• snaggletooth •
snæg-êl-tuth • Hear it!
Part of Speech: Noun, adjective
Meaning: 1. An irregular or projecting tooth. 2. A set of teeth with one or more missing or a person with such. 3.A child whose baby teeth missing, because they are being replaced by adult teeth.
Notes: Snaggletooth is a word of my childhood in the 1940s. When children began trading their baby teeth for their permanent ones, all were called "snaggletooth" at some point in their lives. It comes with an adjective, snaggletoothed, meaning "having missing or irregular teeth". The plural in the first two senses, is snaggleteeth.
In Play: In the first sense, today's word may be used like this: "You can't see Griselda's snaggletooth except on the rare occasion when she smiles." Sharks have snaggleteeth in this sense, too. In the third sense, which I think may still be used down South today, you may hear things like this: "Hoppy is in the snaggletooth stage, when his dear little pearly whites are dropping out one after another, but he doesn't like to talk about it."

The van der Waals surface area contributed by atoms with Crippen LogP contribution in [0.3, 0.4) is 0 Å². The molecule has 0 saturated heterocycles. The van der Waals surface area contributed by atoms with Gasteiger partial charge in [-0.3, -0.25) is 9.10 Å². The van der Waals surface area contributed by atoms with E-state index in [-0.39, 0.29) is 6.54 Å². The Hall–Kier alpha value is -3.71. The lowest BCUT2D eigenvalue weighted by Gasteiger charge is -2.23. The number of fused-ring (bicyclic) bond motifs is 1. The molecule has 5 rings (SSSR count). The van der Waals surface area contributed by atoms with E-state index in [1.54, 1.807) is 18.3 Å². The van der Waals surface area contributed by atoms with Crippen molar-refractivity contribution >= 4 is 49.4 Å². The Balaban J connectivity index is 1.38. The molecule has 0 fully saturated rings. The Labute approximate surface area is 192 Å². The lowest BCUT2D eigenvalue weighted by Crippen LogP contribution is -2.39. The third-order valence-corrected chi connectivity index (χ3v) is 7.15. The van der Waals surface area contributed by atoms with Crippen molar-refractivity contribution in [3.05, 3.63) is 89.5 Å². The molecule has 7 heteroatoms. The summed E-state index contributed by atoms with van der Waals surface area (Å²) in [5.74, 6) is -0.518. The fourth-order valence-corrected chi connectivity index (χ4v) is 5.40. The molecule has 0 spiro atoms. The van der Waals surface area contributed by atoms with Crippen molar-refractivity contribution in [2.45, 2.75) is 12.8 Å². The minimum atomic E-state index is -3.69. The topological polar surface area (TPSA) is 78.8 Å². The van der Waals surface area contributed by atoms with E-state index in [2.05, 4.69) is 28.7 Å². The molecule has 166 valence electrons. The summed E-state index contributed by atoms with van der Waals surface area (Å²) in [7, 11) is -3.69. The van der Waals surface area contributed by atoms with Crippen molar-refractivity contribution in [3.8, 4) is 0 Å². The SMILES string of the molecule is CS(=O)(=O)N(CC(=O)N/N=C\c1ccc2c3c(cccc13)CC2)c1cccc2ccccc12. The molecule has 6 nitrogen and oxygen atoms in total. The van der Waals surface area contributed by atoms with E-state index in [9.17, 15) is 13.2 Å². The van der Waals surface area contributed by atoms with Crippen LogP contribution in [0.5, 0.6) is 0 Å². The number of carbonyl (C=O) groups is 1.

Word History: Today's Good Word is an obvious compound made up of snaggle + tooth. A snaggle historically was a small snag. The literal meaning of snag is a sharp spur capable of catching clothing or penetrating skin. This word is apparently of Scandinavian origin, for we find snag "sharp point" in Norwegian dialects and snagi "peg" in Modern Icelandic. How it came to be in these languages is a mystery. Tooth is a different matter. It comes from Proto-Indo-European dent-/dont- "tooth" with a Fickle N. It found itself unscathed in Latin dens, dentis "tooth", several forms of which English borrowed for dentist, dental, and dandelion. The latter was taken from Old French dentdelion, handed down from Medieval Latin dens leonis "lion's tooth".